Mirror of Justice

A blog dedicated to the development of Catholic legal theory.
Affiliated with the Program on Church, State & Society at Notre Dame Law School.

Thursday, May 25, 2006

"Principled Immigration"

Prof. Mary Ann Glendon (Harvard law) has this essay, "Principled Immigration," in the current issue of First Things magazine.  Immigration is, as we have discussed on this blog several times, a hard, complicated issue -- one to which (in my view, anyway) our current political debates do not do justice.  Glendon's essay strikes me as reasonable, balanced, and clear. 

Among other things, she asks, "why isn’t the United States glad about Latin American immigration?"  To which she answers:

Part of the answer is the economic cost of large-scale immigration. American wage earners often fear that migrants will drive down wages and take the jobs that remain. This fear is sometimes exaggerated, but it is not unfounded: The consensus among labor economists is that immigration has somewhat reduced the earnings of less-educated, low-wage workers. Many Americans are also concerned about the costs that illegal immigration imposes on taxpayers, with its strain on schools and social services, particularly in the border states. The desire to protect the national security of the United States, especially after the trauma of September 11, has played a role as well.

There are also some in the United States who want to close the door to newcomers simply because they are outsiders. Over the course of the twentieth century, that attitude seemed to be fading away, but in recent years sleeping nativist sentiments have been irresponsibly inflamed by anti-immigration groups. A few years ago, I wrote of the financial and ideological connections among extremist anti-immigration groups, radical environmentalists, and aggressive population controllers. What unites that loose coalition in what I called an “iron triangle of exclusion” is their common conviction that border controls and abortion are major defenses against an expanding, threatening, welfare-consuming, and nonwhite underclass. (I never suspected when I wrote those lines that they would cost me a half-year’s salary. But on the basis of a promised grant from a foundation whose causes included environmental protection, I had taken an unpaid leave from Harvard. Shortly after my article was published, the foundation reneged on its promise. It turned out that their idea of protecting the environment included keeping out immigrants and keeping poor people from having children.)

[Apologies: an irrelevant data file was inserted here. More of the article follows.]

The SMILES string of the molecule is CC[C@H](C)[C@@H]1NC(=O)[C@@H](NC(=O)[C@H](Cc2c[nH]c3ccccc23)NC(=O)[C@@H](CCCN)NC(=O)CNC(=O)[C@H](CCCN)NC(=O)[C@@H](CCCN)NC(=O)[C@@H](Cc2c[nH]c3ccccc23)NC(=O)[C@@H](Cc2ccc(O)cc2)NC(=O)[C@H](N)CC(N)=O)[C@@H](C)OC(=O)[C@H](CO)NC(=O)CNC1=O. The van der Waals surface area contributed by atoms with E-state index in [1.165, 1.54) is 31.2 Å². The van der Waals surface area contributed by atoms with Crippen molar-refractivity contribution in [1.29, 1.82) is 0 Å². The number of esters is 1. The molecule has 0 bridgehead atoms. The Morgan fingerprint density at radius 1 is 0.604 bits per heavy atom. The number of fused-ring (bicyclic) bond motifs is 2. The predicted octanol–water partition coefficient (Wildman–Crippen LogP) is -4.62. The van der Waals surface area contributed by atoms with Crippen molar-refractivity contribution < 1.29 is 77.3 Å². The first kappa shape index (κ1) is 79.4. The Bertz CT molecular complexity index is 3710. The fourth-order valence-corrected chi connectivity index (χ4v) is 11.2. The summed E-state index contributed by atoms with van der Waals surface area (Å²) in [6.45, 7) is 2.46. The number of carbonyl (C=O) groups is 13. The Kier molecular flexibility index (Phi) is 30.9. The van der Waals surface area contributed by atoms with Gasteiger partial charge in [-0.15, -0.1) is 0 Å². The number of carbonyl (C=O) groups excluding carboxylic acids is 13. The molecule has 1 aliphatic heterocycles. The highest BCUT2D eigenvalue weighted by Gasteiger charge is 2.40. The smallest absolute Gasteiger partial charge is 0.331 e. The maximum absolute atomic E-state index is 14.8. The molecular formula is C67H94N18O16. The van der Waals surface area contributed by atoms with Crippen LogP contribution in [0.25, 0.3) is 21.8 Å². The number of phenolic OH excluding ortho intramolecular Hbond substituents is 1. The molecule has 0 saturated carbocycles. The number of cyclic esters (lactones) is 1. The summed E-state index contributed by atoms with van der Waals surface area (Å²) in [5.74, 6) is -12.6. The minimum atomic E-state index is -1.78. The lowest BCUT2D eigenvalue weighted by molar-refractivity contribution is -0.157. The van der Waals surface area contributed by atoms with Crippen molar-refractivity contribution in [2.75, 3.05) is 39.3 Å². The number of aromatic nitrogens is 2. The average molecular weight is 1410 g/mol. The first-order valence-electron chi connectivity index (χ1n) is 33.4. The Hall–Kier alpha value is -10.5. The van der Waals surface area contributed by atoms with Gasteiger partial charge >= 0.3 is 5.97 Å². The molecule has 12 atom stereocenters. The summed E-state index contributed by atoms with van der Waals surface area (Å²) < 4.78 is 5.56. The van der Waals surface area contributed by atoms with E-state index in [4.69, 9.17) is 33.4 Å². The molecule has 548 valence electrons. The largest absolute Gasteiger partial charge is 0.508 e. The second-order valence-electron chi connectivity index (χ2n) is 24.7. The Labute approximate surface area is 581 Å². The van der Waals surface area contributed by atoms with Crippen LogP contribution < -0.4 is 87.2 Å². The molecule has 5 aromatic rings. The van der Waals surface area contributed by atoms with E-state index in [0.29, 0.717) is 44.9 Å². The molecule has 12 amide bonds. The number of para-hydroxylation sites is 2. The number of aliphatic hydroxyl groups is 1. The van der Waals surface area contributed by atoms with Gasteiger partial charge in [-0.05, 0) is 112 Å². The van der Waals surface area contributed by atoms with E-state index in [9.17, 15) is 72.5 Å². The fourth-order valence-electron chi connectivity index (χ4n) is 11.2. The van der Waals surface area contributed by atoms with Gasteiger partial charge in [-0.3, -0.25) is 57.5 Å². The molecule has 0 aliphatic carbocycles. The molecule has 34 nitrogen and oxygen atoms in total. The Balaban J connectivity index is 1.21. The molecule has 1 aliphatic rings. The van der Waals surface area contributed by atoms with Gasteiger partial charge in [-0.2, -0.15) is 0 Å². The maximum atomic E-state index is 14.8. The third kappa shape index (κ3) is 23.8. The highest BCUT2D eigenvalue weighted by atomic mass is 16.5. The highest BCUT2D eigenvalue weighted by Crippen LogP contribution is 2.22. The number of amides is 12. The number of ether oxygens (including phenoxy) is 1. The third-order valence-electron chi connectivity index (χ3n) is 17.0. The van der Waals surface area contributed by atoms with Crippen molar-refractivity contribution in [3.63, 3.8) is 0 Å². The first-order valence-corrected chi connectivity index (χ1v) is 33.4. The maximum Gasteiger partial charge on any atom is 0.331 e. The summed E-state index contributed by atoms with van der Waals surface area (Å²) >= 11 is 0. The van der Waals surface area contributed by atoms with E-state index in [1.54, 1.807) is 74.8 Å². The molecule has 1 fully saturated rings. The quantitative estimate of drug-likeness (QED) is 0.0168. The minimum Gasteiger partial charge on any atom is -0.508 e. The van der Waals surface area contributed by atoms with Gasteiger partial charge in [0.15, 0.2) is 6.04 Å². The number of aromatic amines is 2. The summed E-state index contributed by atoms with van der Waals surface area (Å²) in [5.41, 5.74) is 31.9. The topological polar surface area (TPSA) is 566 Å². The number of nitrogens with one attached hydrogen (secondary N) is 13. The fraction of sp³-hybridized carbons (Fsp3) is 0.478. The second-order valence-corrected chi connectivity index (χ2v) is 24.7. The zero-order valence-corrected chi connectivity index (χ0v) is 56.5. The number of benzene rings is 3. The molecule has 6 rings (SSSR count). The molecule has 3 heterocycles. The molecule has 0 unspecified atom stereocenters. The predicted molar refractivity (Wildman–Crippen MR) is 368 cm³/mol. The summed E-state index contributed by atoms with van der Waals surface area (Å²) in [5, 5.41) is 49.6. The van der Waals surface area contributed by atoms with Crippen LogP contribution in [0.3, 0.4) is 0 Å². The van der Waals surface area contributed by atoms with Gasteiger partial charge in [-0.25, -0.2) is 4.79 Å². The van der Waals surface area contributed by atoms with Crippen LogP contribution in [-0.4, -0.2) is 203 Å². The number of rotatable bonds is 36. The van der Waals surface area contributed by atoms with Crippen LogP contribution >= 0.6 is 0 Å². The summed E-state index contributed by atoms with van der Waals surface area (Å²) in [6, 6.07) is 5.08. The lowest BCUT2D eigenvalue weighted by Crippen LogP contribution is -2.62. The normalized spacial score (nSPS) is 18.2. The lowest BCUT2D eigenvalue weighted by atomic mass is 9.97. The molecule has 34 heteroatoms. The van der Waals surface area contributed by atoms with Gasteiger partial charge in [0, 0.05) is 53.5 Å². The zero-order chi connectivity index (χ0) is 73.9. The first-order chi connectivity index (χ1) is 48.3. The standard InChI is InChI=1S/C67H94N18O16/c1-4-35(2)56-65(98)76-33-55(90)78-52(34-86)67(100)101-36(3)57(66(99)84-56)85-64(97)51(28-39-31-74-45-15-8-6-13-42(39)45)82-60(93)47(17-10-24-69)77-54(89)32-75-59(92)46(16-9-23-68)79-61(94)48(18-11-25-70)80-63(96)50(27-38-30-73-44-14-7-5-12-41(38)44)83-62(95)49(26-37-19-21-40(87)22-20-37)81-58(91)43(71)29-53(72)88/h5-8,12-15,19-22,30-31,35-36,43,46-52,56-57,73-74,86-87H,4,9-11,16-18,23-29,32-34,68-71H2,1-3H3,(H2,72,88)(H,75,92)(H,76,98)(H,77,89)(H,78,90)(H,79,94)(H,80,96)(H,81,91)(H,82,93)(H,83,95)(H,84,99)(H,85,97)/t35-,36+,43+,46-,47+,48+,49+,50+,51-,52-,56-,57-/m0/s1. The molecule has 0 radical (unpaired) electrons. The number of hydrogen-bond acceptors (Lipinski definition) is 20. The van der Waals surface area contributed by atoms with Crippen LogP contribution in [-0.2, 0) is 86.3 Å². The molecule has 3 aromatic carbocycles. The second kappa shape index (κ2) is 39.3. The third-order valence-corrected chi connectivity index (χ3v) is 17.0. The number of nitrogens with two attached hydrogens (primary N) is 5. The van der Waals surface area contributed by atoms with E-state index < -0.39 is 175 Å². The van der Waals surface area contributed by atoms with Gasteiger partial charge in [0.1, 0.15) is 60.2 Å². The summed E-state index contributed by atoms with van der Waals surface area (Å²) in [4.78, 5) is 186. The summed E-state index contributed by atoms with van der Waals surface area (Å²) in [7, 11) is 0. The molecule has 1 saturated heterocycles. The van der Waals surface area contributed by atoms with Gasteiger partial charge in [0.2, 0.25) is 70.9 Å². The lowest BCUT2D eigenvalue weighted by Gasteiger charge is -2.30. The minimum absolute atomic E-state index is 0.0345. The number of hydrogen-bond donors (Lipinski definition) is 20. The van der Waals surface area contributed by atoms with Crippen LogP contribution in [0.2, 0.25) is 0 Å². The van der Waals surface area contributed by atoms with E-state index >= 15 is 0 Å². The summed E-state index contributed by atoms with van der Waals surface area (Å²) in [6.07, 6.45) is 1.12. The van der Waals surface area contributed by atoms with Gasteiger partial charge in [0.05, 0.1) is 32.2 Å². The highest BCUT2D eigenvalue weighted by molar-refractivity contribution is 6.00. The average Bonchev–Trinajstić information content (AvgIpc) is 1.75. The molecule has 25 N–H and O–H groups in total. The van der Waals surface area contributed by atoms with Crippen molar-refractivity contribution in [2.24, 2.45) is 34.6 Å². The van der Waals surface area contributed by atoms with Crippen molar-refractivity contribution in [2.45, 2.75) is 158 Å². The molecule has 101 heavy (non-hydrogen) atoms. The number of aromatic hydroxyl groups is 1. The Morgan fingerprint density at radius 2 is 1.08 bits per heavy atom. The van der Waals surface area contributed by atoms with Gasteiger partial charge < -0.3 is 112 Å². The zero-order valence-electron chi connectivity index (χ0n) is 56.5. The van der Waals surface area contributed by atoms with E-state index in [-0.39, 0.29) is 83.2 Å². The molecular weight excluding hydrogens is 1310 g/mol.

This bit is also worth highlighting:

The five principles set forth in the 2003 Joint Pastoral Letter issued by the Mexican and U.S. bishops, Strangers No Longer: Together on the Journey of Hope, might be helpful in setting the stage for new approaches that could expand the pie for both sending and receiving countries. The letter asserts that (1) persons have the right to find opportunities in their homeland; (2) when opportunities are not available at home, persons have the right to migrate to find work to support themselves and their families; (3) sovereign nations have the right to control their boundaries, but economically stronger nations have a stronger obligation to accommodate migration flows; (4) refugees and asylum seekers fleeing wars and persecutions should be protected; and (5) the human dignity and rights of undocumented migrants should be respected.

To those five principles, a sixth should be added: a principle recognizing the need for a highly diverse, rule-of-law society to be careful about the messages it sends to persons who wish to become part of that society. And the bishops might have done well to note, as Pope John Paul II did in Solicitudo Rei Socialis, that solidarity imposes duties on the disadvantaged as well as the advantaged: “Those who are more influential, because they have a greater share of goods and common services, should feel responsible for the weaker and be ready to share with them all they possess. Those who are weaker, for their part, in the same spirit of solidarity should not adopt a purely passive attitude, or one that is destructive of the social fabric, but, while claiming their legitimate rights, should do what they can for the good of all.”


Garnett, Rick | Permalink

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